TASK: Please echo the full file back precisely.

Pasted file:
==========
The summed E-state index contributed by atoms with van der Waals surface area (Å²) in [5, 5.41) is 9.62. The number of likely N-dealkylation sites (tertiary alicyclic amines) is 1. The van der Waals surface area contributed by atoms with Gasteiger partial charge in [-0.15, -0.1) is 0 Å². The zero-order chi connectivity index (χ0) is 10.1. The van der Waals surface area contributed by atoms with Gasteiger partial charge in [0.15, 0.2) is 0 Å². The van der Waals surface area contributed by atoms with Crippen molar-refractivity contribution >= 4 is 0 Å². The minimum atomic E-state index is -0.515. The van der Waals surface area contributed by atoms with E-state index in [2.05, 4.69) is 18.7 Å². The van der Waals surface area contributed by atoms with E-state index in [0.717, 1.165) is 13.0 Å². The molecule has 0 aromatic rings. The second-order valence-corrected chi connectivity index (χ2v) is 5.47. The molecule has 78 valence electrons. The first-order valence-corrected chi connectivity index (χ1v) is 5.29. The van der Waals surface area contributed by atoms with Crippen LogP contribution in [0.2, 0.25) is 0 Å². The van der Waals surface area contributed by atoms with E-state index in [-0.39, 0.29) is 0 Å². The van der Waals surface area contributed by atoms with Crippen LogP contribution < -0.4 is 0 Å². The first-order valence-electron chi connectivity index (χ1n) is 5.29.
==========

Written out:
The summed E-state index contributed by atoms with van der Waals surface area (Å²) in [5, 5.41) is 9.62. The number of likely N-dealkylation sites (tertiary alicyclic amines) is 1. The van der Waals surface area contributed by atoms with Gasteiger partial charge in [-0.15, -0.1) is 0 Å². The zero-order chi connectivity index (χ0) is 10.1. The van der Waals surface area contributed by atoms with Gasteiger partial charge in [0.15, 0.2) is 0 Å². The van der Waals surface area contributed by atoms with Crippen molar-refractivity contribution >= 4 is 0 Å². The minimum atomic E-state index is -0.515. The van der Waals surface area contributed by atoms with E-state index in [2.05, 4.69) is 18.7 Å². The van der Waals surface area contributed by atoms with E-state index in [0.717, 1.165) is 13.0 Å². The molecule has 0 aromatic rings. The second-order valence-corrected chi connectivity index (χ2v) is 5.47. The molecule has 78 valence electrons. The first-order valence-corrected chi connectivity index (χ1v) is 5.29. The van der Waals surface area contributed by atoms with Crippen LogP contribution in [0.2, 0.25) is 0 Å². The van der Waals surface area contributed by atoms with E-state index in [-0.39, 0.29) is 0 Å². The van der Waals surface area contributed by atoms with Crippen LogP contribution < -0.4 is 0 Å². The first-order valence-electron chi connectivity index (χ1n) is 5.29.